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THROUGH THE WOODS: ‘Owl-capades’

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YESTERDAY AFTERNOON WAS A THRILL watching the nimble aerial acrobatics of several football-sized owls. They were short-eared owls down from the north for the winter. We think of owls as night birds however these owls hunt both day and night. Large farm fields producing grain and hay during the summer were snow covered, hosting untold numbers of small mammals such as mice and voles. A vole looks like a mouse but prefers to eat vegetation such as roots and seeds, is usually larger (4-6” long), and has a stubbier face and tail. They are also related to lemmings, which live in the far north and are loved by owls. Birds and mammals like weasels and muskrat are also eaten.

What was exciting for observers was deadly serious for the owls. The owls were upset with a northern harrier (also called a marsh hawk), which was in immediate competition for their food. Two owls flew circles around it midair. Owl talons were thrust toward the hawk, and an owl’s long wings were raised then slapped beneath it, chasing the hawk out to other fields.

The harrier was a beauty, a male, also called a “gray ghost” for its white body and black-tipped gray wings (females are brown). The owls got back to work flying low to the snow with a gliding, rocking motion and then abruptly circling back for another look or listen. Sometimes they gave short squawks/barks with an occasional sound like a cat’s mew. Did this cause prey to move? An owl would hover and dive to the snow. Then off to perch on a fence post or power pole. Feeding was short while standing on prey and looking in all directions for an attempted steal. The large vole’s head was pulled up and snipped off and swallowed. Next long strands of guts were pulled out and eaten and the body was chugged down last. After eating 1-2 small mammals an owl may stash more prey to carry it through bad weather.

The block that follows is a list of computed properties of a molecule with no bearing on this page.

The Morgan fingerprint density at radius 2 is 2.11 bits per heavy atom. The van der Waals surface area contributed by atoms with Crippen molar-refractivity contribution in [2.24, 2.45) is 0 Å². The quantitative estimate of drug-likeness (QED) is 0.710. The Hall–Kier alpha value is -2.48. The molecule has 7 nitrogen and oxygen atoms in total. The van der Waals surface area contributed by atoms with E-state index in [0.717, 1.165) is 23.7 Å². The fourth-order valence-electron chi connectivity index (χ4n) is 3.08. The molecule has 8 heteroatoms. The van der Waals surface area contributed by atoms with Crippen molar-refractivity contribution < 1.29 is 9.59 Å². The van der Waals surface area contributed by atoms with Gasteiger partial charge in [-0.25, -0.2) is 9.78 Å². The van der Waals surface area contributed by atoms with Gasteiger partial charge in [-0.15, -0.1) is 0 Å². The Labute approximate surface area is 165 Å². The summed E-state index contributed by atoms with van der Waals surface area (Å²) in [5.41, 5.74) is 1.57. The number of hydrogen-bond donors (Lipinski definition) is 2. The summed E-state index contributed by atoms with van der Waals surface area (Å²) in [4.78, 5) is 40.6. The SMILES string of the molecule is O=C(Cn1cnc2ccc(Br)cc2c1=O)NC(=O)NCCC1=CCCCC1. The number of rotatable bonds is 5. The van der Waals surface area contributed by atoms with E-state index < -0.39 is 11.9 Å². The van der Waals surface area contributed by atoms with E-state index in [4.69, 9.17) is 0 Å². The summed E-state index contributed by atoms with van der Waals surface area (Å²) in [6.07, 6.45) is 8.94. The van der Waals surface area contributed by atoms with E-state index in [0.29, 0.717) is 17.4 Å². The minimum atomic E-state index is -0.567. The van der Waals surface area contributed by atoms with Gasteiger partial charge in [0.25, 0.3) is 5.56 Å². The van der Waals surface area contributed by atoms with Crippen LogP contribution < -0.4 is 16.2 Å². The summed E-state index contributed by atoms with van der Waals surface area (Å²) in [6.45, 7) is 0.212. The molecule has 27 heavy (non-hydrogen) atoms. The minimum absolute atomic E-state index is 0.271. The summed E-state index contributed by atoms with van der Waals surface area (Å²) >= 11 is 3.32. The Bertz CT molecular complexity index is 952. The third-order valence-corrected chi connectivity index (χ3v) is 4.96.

Owls do not have a crop like other birds. They digest the food directly for 8-10 hours. After squeezing out the nutrients a pellet of bones, hair or feathers is coughed up. A man from a neighboring house walked the quiet farm road and stopped to talk. He was thoroughly enjoying the owl antics sometimes set against the blue Catskill Mountains. We exchanged remarks on the beauty of the day and how fortunate for him to live there.

The owls had no fear of people, perched at the tops of yard trees, and often passed by buildings. After about two hours it was dark and cold, time to go home. Eventually the owls would find a good place to shelter. There were many thick cedars near a ravine with room for the three owls observed and more. It was difficult to count them because they were darting all over. Sometimes a family unit winters together. Next month they will begin courting and move back up north to nest. How fortunate we have been to host them.

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